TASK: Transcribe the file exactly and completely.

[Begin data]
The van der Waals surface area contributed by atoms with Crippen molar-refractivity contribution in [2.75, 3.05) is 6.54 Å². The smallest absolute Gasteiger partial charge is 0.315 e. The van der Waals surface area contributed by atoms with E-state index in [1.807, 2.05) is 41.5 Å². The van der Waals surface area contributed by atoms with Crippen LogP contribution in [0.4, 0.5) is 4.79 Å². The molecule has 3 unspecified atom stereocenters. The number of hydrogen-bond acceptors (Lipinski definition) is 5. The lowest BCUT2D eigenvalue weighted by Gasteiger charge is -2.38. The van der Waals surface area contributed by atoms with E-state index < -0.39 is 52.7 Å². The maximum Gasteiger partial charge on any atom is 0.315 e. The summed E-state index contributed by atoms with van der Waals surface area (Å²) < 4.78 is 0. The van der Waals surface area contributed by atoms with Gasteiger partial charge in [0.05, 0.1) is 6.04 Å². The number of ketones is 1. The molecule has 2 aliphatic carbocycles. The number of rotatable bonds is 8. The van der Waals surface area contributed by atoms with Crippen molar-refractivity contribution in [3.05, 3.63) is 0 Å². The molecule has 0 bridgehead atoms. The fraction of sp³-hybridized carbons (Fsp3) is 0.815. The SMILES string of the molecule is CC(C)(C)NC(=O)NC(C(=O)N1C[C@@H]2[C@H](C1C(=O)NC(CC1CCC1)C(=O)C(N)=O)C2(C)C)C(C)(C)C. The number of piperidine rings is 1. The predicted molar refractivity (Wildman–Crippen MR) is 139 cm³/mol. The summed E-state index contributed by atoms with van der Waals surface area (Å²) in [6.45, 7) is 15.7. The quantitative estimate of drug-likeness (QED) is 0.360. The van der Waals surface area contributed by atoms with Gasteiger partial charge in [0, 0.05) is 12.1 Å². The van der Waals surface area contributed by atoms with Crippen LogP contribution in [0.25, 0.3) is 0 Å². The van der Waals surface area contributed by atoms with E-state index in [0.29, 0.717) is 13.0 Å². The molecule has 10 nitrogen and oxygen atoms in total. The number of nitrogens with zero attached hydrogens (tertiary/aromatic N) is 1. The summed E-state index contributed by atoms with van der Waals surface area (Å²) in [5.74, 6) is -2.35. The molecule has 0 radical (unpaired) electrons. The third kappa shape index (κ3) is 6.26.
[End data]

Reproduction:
The van der Waals surface area contributed by atoms with Crippen molar-refractivity contribution in [2.75, 3.05) is 6.54 Å². The smallest absolute Gasteiger partial charge is 0.315 e. The van der Waals surface area contributed by atoms with E-state index in [1.807, 2.05) is 41.5 Å². The van der Waals surface area contributed by atoms with Crippen LogP contribution in [0.4, 0.5) is 4.79 Å². The molecule has 3 unspecified atom stereocenters. The number of hydrogen-bond acceptors (Lipinski definition) is 5. The lowest BCUT2D eigenvalue weighted by Gasteiger charge is -2.38. The van der Waals surface area contributed by atoms with E-state index < -0.39 is 52.7 Å². The maximum Gasteiger partial charge on any atom is 0.315 e. The summed E-state index contributed by atoms with van der Waals surface area (Å²) < 4.78 is 0. The van der Waals surface area contributed by atoms with Gasteiger partial charge in [0.05, 0.1) is 6.04 Å². The number of ketones is 1. The molecule has 2 aliphatic carbocycles. The number of rotatable bonds is 8. The van der Waals surface area contributed by atoms with Crippen molar-refractivity contribution in [3.05, 3.63) is 0 Å². The molecule has 0 bridgehead atoms. The fraction of sp³-hybridized carbons (Fsp3) is 0.815. The SMILES string of the molecule is CC(C)(C)NC(=O)NC(C(=O)N1C[C@@H]2[C@H](C1C(=O)NC(CC1CCC1)C(=O)C(N)=O)C2(C)C)C(C)(C)C. The number of piperidine rings is 1. The predicted molar refractivity (Wildman–Crippen MR) is 139 cm³/mol. The summed E-state index contributed by atoms with van der Waals surface area (Å²) in [6.45, 7) is 15.7. The quantitative estimate of drug-likeness (QED) is 0.360. The van der Waals surface area contributed by atoms with Gasteiger partial charge in [0, 0.05) is 12.1 Å². The van der Waals surface area contributed by atoms with Crippen LogP contribution in [0.25, 0.3) is 0 Å². The van der Waals surface area contributed by atoms with E-state index in [0.29, 0.717) is 13.0 Å². The molecule has 10 nitrogen and oxygen atoms in total. The number of nitrogens with zero attached hydrogens (tertiary/aromatic N) is 1. The summed E-state index contributed by atoms with van der Waals surface area (Å²) in [5.74, 6) is -2.35. The molecule has 0 radical (unpaired) electrons. The third kappa shape index (κ3) is 6.26.